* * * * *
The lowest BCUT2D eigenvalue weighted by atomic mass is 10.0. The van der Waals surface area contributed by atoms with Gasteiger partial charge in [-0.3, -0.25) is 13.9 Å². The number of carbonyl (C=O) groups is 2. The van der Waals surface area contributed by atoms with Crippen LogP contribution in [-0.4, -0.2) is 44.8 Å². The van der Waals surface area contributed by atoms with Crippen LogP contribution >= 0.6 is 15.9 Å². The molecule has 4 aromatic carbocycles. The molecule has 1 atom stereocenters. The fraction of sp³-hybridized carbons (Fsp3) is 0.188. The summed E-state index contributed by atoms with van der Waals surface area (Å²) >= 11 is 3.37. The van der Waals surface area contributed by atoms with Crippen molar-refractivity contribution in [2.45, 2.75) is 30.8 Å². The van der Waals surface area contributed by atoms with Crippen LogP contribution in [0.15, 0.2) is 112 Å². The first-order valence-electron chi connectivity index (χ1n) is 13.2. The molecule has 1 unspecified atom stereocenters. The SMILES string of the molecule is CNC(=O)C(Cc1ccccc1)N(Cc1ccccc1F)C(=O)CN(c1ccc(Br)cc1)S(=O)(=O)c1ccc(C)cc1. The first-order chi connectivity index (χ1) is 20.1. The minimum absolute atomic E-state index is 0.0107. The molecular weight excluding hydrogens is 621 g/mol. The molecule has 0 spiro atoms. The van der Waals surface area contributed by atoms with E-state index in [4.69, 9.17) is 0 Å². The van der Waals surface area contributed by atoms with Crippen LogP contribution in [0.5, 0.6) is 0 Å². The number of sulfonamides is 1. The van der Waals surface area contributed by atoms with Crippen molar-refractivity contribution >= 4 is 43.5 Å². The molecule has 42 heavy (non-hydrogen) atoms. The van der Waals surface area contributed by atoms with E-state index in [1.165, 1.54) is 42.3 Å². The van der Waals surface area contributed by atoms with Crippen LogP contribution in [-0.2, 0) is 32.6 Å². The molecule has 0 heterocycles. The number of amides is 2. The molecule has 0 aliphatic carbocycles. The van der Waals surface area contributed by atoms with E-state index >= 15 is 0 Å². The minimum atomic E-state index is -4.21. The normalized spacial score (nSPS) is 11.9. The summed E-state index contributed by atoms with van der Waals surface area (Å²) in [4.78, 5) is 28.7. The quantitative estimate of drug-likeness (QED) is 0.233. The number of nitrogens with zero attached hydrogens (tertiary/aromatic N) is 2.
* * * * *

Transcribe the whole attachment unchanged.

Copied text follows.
The lowest BCUT2D eigenvalue weighted by atomic mass is 10.0. The van der Waals surface area contributed by atoms with Gasteiger partial charge in [-0.3, -0.25) is 13.9 Å². The number of carbonyl (C=O) groups is 2. The van der Waals surface area contributed by atoms with Crippen LogP contribution in [-0.4, -0.2) is 44.8 Å². The van der Waals surface area contributed by atoms with Crippen LogP contribution >= 0.6 is 15.9 Å². The molecule has 4 aromatic carbocycles. The molecule has 1 atom stereocenters. The fraction of sp³-hybridized carbons (Fsp3) is 0.188. The summed E-state index contributed by atoms with van der Waals surface area (Å²) >= 11 is 3.37. The van der Waals surface area contributed by atoms with Crippen molar-refractivity contribution in [2.45, 2.75) is 30.8 Å². The van der Waals surface area contributed by atoms with Crippen LogP contribution in [0.15, 0.2) is 112 Å². The first-order valence-electron chi connectivity index (χ1n) is 13.2. The molecule has 1 unspecified atom stereocenters. The SMILES string of the molecule is CNC(=O)C(Cc1ccccc1)N(Cc1ccccc1F)C(=O)CN(c1ccc(Br)cc1)S(=O)(=O)c1ccc(C)cc1. The first-order chi connectivity index (χ1) is 20.1. The minimum absolute atomic E-state index is 0.0107. The molecular weight excluding hydrogens is 621 g/mol. The molecule has 0 spiro atoms. The van der Waals surface area contributed by atoms with E-state index in [4.69, 9.17) is 0 Å². The van der Waals surface area contributed by atoms with Crippen LogP contribution in [0.5, 0.6) is 0 Å². The number of sulfonamides is 1. The van der Waals surface area contributed by atoms with Crippen molar-refractivity contribution >= 4 is 43.5 Å². The molecule has 42 heavy (non-hydrogen) atoms. The van der Waals surface area contributed by atoms with E-state index in [1.165, 1.54) is 42.3 Å². The van der Waals surface area contributed by atoms with Crippen LogP contribution in [-0.2, 0) is 32.6 Å². The molecule has 0 heterocycles. The number of amides is 2. The molecule has 0 aliphatic carbocycles. The van der Waals surface area contributed by atoms with E-state index >= 15 is 0 Å². The minimum atomic E-state index is -4.21. The normalized spacial score (nSPS) is 11.9. The summed E-state index contributed by atoms with van der Waals surface area (Å²) in [4.78, 5) is 28.7. The quantitative estimate of drug-likeness (QED) is 0.233. The number of nitrogens with zero attached hydrogens (tertiary/aromatic N) is 2.